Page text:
Rivista di etica e scienze sociali / Journal of Ethics & Social Sciences

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pdf08 pagina Benjamin Franklin (January 17, 1706 [O.S. January 6, 1705] – April 17, 1790) lived most of his life in the city, yet he had an extensive interest in agriculture and farming. He introduced native American plants to Europe and some European plants to America, advocated a silk industry for the British colonies, printed a number of books on agriculture and botany, suggested implementing crop insurance, and helped educate people in the use of gypsum as a fertilizer.

In 1743, Franklin published his "Proposal for promoting useful knowledge among the British plantations in America," which suggested the formation of the American Philosophical Society. One of the society's proposed purposes was to share information on developments in agriculture.

Following Franklin's "retirement" from business in 1748, he purchased a 300-acre farm in New Jersey where he planned to live and work the land. However, public affairs got in the way of farming, and after a few months, Franklin returned to Philadelphia.

While in London in the late 1750s and early 1760s, Franklin attended meetings and became a member of societies and committees that had an interest in agriculture. The groups discussed encouraging the cultivation and production of safflower for dye, of silk and hemp for textiles, and of olive oil for cooking, and proposed offering farmers a financial premium for growing such crops.

Franklin had a respect for farming and the people who worked the land. He called agriculture "the only honest way, wherein man receives a real increase of the seed thrown into the ground in the kind of continual miracle, wrought by the hand of God in his favor, as a reward for his innocent life and his virtuous industry."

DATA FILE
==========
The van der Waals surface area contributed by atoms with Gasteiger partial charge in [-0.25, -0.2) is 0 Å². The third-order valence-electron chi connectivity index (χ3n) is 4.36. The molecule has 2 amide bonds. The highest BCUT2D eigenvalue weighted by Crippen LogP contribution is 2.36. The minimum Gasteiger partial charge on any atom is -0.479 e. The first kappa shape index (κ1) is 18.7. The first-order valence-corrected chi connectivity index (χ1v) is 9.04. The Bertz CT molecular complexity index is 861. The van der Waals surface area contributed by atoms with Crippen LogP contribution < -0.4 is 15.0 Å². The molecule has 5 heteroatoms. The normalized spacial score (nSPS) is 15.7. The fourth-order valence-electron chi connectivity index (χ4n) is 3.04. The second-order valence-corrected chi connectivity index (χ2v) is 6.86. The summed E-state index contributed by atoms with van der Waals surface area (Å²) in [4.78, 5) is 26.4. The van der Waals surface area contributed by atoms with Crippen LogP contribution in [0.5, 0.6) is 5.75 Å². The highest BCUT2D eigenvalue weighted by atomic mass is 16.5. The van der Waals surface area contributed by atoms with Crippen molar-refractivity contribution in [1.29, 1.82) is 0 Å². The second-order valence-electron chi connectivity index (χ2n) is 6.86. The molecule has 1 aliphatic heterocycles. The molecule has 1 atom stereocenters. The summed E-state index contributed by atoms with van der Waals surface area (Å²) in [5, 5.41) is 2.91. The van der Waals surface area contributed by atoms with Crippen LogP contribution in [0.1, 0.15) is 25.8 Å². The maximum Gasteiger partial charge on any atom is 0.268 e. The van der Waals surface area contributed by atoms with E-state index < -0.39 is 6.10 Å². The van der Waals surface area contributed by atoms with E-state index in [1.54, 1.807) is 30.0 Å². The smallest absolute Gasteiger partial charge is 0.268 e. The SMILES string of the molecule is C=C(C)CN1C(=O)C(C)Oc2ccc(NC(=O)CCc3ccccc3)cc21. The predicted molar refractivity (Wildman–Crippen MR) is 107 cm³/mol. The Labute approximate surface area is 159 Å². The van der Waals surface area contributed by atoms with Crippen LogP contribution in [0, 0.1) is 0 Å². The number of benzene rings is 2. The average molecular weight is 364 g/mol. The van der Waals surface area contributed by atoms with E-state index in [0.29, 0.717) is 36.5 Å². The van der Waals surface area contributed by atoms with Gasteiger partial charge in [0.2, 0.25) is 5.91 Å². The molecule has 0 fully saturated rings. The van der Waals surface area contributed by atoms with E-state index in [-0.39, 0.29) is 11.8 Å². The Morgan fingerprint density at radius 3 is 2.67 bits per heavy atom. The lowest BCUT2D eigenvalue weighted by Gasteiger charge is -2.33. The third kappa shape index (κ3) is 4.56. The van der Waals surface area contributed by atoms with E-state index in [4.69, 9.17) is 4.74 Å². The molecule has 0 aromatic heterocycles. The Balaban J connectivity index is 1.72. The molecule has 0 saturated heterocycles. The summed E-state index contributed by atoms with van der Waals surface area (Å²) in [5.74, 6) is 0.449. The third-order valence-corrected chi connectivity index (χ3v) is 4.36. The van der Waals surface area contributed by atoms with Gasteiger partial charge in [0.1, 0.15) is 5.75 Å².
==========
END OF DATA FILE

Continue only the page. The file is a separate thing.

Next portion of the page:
Classical Text

“Positions to be Examined, 4 April 1769,” Founders Online, National Archives, accessed September 29, 2019, https://founders.archives.gov/documents/Franklin/01-16-02-0048. [Original source: The Papers of Benjamin Franklin, vol. 16, January 1 through December 31, 1769, ed. William B. Willcox. New Haven and London: Yale University Press, 1972, pp. 107–109.]


April 4. 1769

Positions to be examined.

1 All Food or Subsistence for Mankind arise from the Earth or Waters.

2 Necessaries of Life that are not Foods, and all other Conveniencies, have their Values estimated by the Proportion of Food consumed while we are employed in procuring them.

3 A small People with a large Territory may subsist on the Productions of Nature, with no other Labour than that of gathering the Vegetables and catching the Animals.

4 A large People with a small Territory finds these insufficient, and, to subsist, must labour the Earth to make it produce greater Quantities of vegetable Food, suitable for the Nourishment of Men, and of the Animals they intend to eat.

5 From the Labour arises a great Increase of vegetable and animal Food, and of Materials for Clothing, as Flax, Wool, Silk, &c. The Superfluity of these is Wealth. With this Wealth we pay for the Labour employed in building our Houses, Cities, &c. which are therefore only Subsistence thus metamorphosed.